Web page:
The adblocking revolution is months away (with iOS 9) – with trouble for advertisers, publishers and Google

Here’s one hellova post about the nightmare called ad blocking.

The Overspill: when there's more that I want to say

The thing about print adverts was that they stayed where they were. Photo by Bethan on Flickr.

TL:DR: when Apple’s iOS 9 comes out in September, there’s going to be a dramatic uptake of ad blockers on iOS – and it’s going to have far-reaching effects not just on websites and advertisers, but potentially also on the balance in mobile platforms and even on Google’s revenues.

Now, the longer version.

Remember newspapers?

In the old days, adverts appeared in print, on the radio and on the TV. Most ad-supported news organisations that have shifted to the internet began in print.

Ads in print were straightforward. Advertisers bought space, and editors could turn them down, or sometimes decide not to run them if a story broke that would bring about an awkward juxtaposition of, say, the advert for a shoe store on page 3 and the big breaking story now…

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The End of Facebook…

Dick Taylor makes some more valid points about the current state of #radio


…is about as likely as the end of radio. I’m sure I got your attention with that headline. But you might be surprised to learn that Facebook and radio have a lot more in common than you ever gave much thought to.

A study by two Princeton researchers in 2014 created quite a stir when they announced that Facebook would undergo a rapid decline in the coming years. They predicted that Facebook would lose 80% of its peak user base between 2015 and 2017.

Facebook folks, using the same flawed research techniques as those used in the study predicted that Princeton University would only have half of its current enrollment by 2018 and zero students by 2021. They were making a point, those fun folks at Facebook.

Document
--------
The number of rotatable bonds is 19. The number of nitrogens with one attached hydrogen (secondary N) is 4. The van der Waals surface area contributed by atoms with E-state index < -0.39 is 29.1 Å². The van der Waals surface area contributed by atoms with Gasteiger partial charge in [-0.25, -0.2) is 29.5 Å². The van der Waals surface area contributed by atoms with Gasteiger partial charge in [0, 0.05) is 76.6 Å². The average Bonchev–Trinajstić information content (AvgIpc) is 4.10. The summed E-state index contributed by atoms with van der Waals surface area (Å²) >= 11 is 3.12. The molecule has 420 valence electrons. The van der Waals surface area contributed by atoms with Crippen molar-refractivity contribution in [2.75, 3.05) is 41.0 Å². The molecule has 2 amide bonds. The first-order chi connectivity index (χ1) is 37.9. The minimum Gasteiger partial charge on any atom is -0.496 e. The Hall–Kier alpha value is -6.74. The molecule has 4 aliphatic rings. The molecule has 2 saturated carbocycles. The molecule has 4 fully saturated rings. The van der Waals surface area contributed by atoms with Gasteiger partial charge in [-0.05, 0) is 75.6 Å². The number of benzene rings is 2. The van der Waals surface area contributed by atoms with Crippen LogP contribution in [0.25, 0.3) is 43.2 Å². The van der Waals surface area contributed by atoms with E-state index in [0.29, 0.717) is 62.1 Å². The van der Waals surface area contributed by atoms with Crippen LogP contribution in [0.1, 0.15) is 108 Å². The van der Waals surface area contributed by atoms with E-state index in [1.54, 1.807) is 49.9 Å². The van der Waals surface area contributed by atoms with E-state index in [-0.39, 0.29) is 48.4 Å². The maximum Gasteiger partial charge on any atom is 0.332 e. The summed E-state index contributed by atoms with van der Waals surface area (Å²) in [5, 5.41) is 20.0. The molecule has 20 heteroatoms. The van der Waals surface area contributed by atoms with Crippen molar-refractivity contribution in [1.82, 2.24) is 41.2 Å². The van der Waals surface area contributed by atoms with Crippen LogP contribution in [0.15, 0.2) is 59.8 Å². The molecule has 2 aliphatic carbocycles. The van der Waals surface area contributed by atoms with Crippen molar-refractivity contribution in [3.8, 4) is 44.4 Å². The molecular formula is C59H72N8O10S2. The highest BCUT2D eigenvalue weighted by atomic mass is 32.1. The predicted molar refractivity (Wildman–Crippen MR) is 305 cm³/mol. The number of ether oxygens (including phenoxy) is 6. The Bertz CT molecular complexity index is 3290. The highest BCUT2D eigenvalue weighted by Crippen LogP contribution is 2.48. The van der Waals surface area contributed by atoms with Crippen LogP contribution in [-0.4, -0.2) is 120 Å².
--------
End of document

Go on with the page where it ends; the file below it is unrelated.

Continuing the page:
This whole dust-up reminded me of all that we in radio have been going through of late; everyone predicting our demise.


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Forbes “reports” radio isn’t as bad as everyone has been saying.

While we all agree with terrestrial radio’s logistics of easy access and it’s *still* dominant ubiquity, the need for more accurate reporting of consumer engagement has been judiciously uncovered (hat tip to Jacob’s Seth Resler for reporting this light bulb moment) as the real villainous challenge that OTA #radio is facing now. It’s the lack of digital sophistication (IMO) within our industry that is driving this new *sponsor attrition* and this is what will be the ultimate cause of OTA radio’s choking demise.

But we have been given a reprieve.

Fraudulent reportage has slowed down the entire online ad race–but this slow down is only temporary. This lagging development does, however, give radio more time to evaluate it’s *best* options for easing (a “cross-fade, if you will) onto a digital delivery platform. Because this mighty transition will continue to push forward. And it is much like the global melting of the ice caps. It is happening, and you can see it if you choose to examine the situation closely.

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